Written by: Colin Anderson
The Russian tenor discusses the role of Calaf in Puccini’s Turandot and also Kirov Opera and its director Valery Gergiev…
Seven operas in six days – that sounds about right when Valery Gergiev is the conductor. He is synonymous with the Kirov Opera (more correctly known as the Mariinsky Theatre). Gergiev is bringing the company to the Royal Opera for a week-long stint of three operas – Mussorgsky’s Boris Godunov and Khovanshchina, and Puccini’s Turandot.
I ask tenor Vladimir Galuzin, who sings Calaf in Turandot, about Gergiev’s dynamism in putting the Kirov on an internationally respected footing. “When a performance is finished maestro Gergiev will go to a restaurant with the singers, and with sponsors and producers, and sit until two or three in the morning and discuss tours and plans; it’s constant hard work and that is what has got the theatre to its current standing. Gergiev doesn’t stop for a minute.” Galuzin enjoys working with Gergiev the conductor and appreciates his “tempos and the nuances he finds in the music.”
In singing Calaf, Galuzin “loves the music and the role. Calaf is a warrior not a poet, but there are also poetical elements.” It seems, though, that for Galuzin the opera’s plot “is fairly primitive. Calaf comes to Peking to solve three riddles because he’s lost everything, lost all the power he’s ever had, but then falls in love with Turandot. Then he gives her a chance to solve his riddle; he is playing with his life.” I ask about Nessun dorma, with its World Cup and Pavarotti associations. “I perform it as I can; the point is Calaf either wins or dies. The main thing is the music; if you look at the dramaturgy there are inconsistencies and silliness in the story. Turandot being so cold and cruel is difficult to work with, but the music is so wonderful, so incredible.”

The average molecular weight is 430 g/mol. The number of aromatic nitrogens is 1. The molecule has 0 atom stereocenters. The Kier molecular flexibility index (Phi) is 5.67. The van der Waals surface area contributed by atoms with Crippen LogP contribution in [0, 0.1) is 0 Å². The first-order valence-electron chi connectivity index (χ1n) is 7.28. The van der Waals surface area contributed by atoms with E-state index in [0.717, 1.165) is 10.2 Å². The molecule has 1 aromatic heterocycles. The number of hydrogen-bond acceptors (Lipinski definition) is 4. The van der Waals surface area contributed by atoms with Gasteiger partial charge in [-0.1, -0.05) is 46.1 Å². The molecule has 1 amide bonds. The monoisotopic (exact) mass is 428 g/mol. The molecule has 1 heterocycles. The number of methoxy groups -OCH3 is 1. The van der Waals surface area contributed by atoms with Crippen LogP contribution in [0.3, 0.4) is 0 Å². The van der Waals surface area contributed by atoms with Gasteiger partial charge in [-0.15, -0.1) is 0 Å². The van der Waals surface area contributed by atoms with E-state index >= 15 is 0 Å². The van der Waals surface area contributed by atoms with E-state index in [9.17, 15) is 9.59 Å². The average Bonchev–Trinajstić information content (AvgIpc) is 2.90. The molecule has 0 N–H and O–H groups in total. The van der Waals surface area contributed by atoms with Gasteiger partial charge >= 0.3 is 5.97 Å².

Irina Gordei is Turandot. Galuzin has sung opposite many different Turandots but whenever he sings Calaf at the Mariinsky Theatre it is with Gordei: “she’s the best, wonderful.” I ask about the Kirov’s production of Turandot. “It’s a very beautiful production with modern elements; it’s eclectic but it’s not a Zeferelli production: it’s not all in gold hues.” Galuzin says it is his favourite Turandot staging.
The singer outlines the current repertoire of the Kirov. “Russian, of course, classical and modern; there are wide borders, Italian opera and lots of Wagner at the moment.” Mussorgsky’s two great operas, Boris Godunov and Khovanshchina, which tell of significant times in Russia’s history, are central to the Kirov’s London week and to the Kirov itself. “You can’t underestimate Mussorgsky. Today he is still the source, the inspiration, for many modern composers; he was ahead of his time.” Certainly Shostakovich was linked to Mussorgsky’s machinations and his orchestration of Khovanshchina is used, which Galuzin believes is “the strongest.”
So a busy week awaits the charismatic Kirov Opera and it’s an enthralling time for opera enthusiasts. I forget to ask if Turandot, unfinished at Puccini’s death, is being performed with the normal Alfano ending or the recent, altogether more exploratory one by the late Luciano Berio. Let’s make that another riddle and find out on the night. Vladimir Galuzin has recently sung Calaf for Royal Opera; on the same stage, with Kirov Opera, he will, as always, “try to do better than before, but every performance is different.” This has been a busy year for the France-based tenor, and as Kirov tours are sometimes hastily arranged, he wasn’t meant to sing this time, but the lure is great: “it’s like returning home to your own family.”
- Kirov Opera at Royal Opera House between 1-6 August
- Box office: 020 7304 4000
- Royal Opera
- The above article was published in “What’s On in London” on 27 July 2005 and is reproduced here with permission